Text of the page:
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The Queen You Thought You Knew
Video 5 of 6
To fully appreciate the power, even now, of Haman’s position, we must go back and revisit a question we raised earlier. When Haman initially went to Achashverosh for license to exterminate the Jews, he chose to lodge three apparently disconnected complaints against them:
The Jews are dispersed
Their laws are different from others
The Jews don’t keep the king’s laws
Now, we argued that the first two complaints seemed kind of irrelevant: What does the king care whether the Jews are scattered, and what does he care whether or not they cling to a set of quaint, provincial customs?
In truth, Haman’s third charge, if true, would seem to demand a response on the part of the empire. If the Jews are really flaunting the king’s laws, the crown can’t rationally tolerate the situation; the Jews simply must be destroyed, or at least subdued. But for some reason, Haman takes a much milder position on the imperative of doing away with the Jews. He tells Achashverosh that it’s not worth it for the king to let them be, that’s the language of the verse. Now, why would Haman pull his rhetorical punch like this? If he wants to do away with the Jews, and is making the claim that they are lawbreakers, then shouldn’t he follow through by arguing that the king cannot afford to let them be?
The answer to all of that is that we’ve actually kind of misunderstood Haman. He wasn’t really making three separate complaints against the Jews. He was making a single, unified complaint – a complaint that had three parts and was actually built on three interlocking premises. Indeed, if you add up the three premises, the conclusion – that it’s just not worth it for the king to let the Jews be – becomes self-evident.
What, exactly, was that larger argument? Let’s piece the premises together and watch it unfold.
Haman starts his case this way:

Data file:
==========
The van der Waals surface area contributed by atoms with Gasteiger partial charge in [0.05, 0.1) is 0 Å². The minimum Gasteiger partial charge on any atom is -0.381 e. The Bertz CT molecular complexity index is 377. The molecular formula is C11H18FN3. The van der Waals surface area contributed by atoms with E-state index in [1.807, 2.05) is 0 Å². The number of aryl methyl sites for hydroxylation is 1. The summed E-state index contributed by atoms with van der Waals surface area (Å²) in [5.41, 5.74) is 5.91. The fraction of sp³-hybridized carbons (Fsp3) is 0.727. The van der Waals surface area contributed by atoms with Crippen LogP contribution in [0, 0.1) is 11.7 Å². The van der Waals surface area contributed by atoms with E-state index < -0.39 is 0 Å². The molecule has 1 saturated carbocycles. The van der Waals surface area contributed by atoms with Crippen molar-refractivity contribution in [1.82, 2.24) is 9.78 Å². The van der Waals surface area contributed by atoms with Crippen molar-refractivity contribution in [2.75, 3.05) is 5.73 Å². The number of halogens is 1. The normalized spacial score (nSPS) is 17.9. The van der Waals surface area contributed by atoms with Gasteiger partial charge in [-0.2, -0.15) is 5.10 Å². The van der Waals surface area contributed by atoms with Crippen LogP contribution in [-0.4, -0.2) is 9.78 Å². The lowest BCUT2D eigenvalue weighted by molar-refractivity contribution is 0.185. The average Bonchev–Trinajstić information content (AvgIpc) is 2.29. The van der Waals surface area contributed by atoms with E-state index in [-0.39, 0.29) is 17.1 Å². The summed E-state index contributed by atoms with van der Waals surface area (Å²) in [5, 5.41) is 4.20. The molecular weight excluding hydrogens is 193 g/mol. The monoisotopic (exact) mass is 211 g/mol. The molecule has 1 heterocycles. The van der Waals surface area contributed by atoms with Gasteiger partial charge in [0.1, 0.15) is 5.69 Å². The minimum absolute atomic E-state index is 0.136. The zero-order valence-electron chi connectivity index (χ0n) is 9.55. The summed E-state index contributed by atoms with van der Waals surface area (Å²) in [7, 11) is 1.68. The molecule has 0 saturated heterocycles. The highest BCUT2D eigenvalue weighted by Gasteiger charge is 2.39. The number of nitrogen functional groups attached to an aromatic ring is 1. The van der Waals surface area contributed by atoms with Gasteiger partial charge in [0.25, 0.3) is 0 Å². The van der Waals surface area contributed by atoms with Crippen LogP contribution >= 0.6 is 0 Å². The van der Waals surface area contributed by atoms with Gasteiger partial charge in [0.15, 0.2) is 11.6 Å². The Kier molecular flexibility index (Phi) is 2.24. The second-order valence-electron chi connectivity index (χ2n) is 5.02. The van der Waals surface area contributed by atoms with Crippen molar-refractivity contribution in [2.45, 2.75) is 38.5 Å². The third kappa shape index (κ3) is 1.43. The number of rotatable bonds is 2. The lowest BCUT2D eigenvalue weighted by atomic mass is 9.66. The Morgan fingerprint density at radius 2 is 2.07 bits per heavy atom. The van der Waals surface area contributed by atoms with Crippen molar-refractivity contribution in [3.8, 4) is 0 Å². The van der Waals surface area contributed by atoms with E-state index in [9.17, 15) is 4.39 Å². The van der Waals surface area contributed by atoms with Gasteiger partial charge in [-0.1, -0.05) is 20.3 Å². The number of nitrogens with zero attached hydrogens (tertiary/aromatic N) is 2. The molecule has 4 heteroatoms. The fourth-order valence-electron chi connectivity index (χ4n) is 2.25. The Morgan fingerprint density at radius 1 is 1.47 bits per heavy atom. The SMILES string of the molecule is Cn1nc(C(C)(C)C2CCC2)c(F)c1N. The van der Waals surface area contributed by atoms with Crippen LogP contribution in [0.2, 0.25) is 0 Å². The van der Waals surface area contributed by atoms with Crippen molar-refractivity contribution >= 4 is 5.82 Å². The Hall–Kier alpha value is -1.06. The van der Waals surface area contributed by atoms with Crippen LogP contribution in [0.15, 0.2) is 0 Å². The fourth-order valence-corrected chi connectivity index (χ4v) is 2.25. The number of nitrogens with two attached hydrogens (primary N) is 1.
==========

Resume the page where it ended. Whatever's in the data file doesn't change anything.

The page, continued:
“There is a certain nation that is scattered and dispersed throughout the other nations…” (Esther 3:8)
Notice how the word “nation” there appears at both the beginning and the end of that sentence: a certain nation that’s scattered throughout the other nations. What’s the implication? Nations, by definition, have boundaries; this one’s here, and that one’s there. They are separate from one another geographically. But not this nation – this one is scattered all over the place.
“And their laws are distinct from other nations…” (Ibid.)
When you stop to think about it, what makes any nation, a “nation”? What are the bare bones requirements for nationhood? Seemingly, it’s land and a system of governance. Everything else – distinct language, a sophisticated culture, accents, tourist attractions – all that’s nice, but it’s gravy. The essentials are land and laws.
Okay, so what about the Jews? It turns out that the Jews are different from all the other hundred and twenty-seven provinces of the king’s empire. They may have laws. But they don’t have any land. At least, they don’t anymore.
Haman is referring obliquely to a very recent development. Just a couple of generations before Haman emerged on the scene, Sennacherib, king of Assyria, conquered the Northern Kingdom of Israel and sent its tribes into exile. The Southern Kingdom, the Kingdom of Judah, managed to persist a little while longer. But then they, too, fell to outside conquest. Nebuchadnezzar of Babylon invaded, conquered Jerusalem, burnt the Temple to the ground, exiled the inhabitants. For all intents and purposes, Jewish sovereignty over the Land of Israel had come to an end.
It seemed as though Jewish nationhood was over... Except, somebody forgot to tell the Jews.
And that’s Haman’s complaint.
Somehow, even though they’re scattered, these guys have the audacity to maintain laws of their own. They are acting as if they are still a self-respecting people among the family of nations. Don’t they get it? Give it up already; assimilate, disappear into your host culture – like anyone else who’s been conquered and dispersed!
They are a paradox, these Jews, a living oxymoron – a nation scattered among other nations.
And plus, they don’t even keep the king’s laws. All the other nations in the empire, they might have their own laws – but they also have allegiance to the crown, and they keep the king’s laws, too. But not the Jews, or, at least, not Mordechai. The king says you’ve got to bow whenever I come out in my motorcade –- well, you’ve got to bow. But these landless Jews, they just don’t bow. It’s really the not bowing to Haman that’s the great example of the Jews not keeping the king’s laws. So these Jews, they’re are living here in Persia, under our good graces – but seem to exist in their own, deluded reality as a separate nation. You know, it’s just not worth it for the king to keep them around…
That’s the argument Haman made to Achashverosh, when he first asked for them to be exterminated, these Jews. And now, months later, at Esther’s banquet – while the king paces in the garden, everything once again rides on that argument, and on whether Haman can yet breathe life back into it.